Housing pain

San Antonio sees one of nation's biggest spikes in mortgage payments, says Zillow

San Antonio sees one of nation's biggest spikes in mortgage payments

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San Antonio saw one of the biggest year-over-year increases in mortgage payments. Photo by Getty Images

Talk about sticker shock. Among the 50 biggest metro areas in the U.S., San Antonio saw the country's 16th biggest rise in mortgage payments from March 2021 to this March 2022, according to a new report from real estate platform Zillow.

The report shows a year-over-over change of 42.8 percent in the typical San Antonio-area mortgage payment. That figure is based on principal and interest for a 30-year, fixed-rate mortgage with a 20 percent down payment. That compares with a nationwide jump of 38 percent. Zillow pegged the San Antonio metro area’s typical monthly mortgage payment at $1,256.

“Home shoppers are facing a one-two affordability punch this spring: Quickly rising mortgage rates are compounding affordability challenges that have been brought on by record home value growth,” Zillow says.

Other major Texas metro areas experienced year-to-year spikes in the typical monthly mortgage payment:

  • Austin saw the biggest rise, with a 63.5 percent year-over-year increase in the typical monthly mortgage payment ($2,299).
  • Dallas-Fort Worth ranked 10th with a 48 percent year-over-year increase in the typical monthly mortgage payment ($1,445).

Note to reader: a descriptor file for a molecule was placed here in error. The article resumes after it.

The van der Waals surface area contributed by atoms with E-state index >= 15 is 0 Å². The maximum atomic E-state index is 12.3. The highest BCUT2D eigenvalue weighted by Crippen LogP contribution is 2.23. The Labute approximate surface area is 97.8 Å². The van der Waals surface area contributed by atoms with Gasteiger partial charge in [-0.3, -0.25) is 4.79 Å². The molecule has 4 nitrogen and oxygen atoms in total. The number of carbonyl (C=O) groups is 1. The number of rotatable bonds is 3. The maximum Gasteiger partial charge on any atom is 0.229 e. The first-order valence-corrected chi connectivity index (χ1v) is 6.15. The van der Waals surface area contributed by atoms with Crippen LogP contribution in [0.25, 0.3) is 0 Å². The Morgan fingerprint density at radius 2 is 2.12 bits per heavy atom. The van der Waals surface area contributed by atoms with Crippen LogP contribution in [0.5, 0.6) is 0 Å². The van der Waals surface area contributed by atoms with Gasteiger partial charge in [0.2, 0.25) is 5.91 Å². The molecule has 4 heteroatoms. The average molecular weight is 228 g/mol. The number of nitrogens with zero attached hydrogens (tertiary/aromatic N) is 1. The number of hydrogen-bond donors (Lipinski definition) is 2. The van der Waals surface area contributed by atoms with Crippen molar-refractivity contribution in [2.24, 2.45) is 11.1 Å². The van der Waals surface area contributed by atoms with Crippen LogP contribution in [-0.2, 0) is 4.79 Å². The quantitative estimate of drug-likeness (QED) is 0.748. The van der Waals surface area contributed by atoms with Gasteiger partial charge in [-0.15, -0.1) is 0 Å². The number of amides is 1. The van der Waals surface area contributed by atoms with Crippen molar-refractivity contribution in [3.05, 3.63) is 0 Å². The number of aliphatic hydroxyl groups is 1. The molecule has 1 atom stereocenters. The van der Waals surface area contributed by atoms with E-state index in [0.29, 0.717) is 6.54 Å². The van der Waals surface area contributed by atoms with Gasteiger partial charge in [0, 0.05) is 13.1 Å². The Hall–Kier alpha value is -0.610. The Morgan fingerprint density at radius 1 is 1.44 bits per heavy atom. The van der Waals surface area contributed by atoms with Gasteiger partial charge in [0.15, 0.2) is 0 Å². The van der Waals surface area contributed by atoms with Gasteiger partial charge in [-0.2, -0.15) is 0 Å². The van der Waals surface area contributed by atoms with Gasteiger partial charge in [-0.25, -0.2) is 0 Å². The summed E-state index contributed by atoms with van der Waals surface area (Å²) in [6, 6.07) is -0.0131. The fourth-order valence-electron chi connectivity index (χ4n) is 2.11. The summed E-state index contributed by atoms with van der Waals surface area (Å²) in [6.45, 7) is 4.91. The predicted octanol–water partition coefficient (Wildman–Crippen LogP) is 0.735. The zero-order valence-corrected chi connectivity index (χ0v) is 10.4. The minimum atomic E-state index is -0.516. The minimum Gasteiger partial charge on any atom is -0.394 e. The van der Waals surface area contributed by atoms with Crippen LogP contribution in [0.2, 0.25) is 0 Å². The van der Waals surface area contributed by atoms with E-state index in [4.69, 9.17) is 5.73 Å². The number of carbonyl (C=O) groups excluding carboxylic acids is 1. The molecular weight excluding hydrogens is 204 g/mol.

• Houston ranked 21st with a 38.8 percent year-over-year increase in the typical monthly mortgage payment ($1,144).

Among the 50 biggest metro areas, Washington, D.C., registered the lowest year-over-year increase in the typical monthly mortgage payment, 27.4 percent, the Zillow report shows.

“Higher mortgage rates were anticipated this year, but the speed of their rise has been breathtaking,” says Jeff Tucker, Zillow’s senior economist. “Record-low mortgage rates had been an affordability lifeline during the pandemic, keeping monthly payments in check even while prices climbed quickly.”

“March was the biggest test yet of whether enough buyers can meet the new asking prices to keep home values growing at a record pace, and the answer was ‘So far, yes,’” Tucker adds. “There will be a point when the cost of buying a home deters enough buyers to bring price growth back down to earth, but for now, there is plenty of fuel in the tank as home-shopping season kicks into gear.”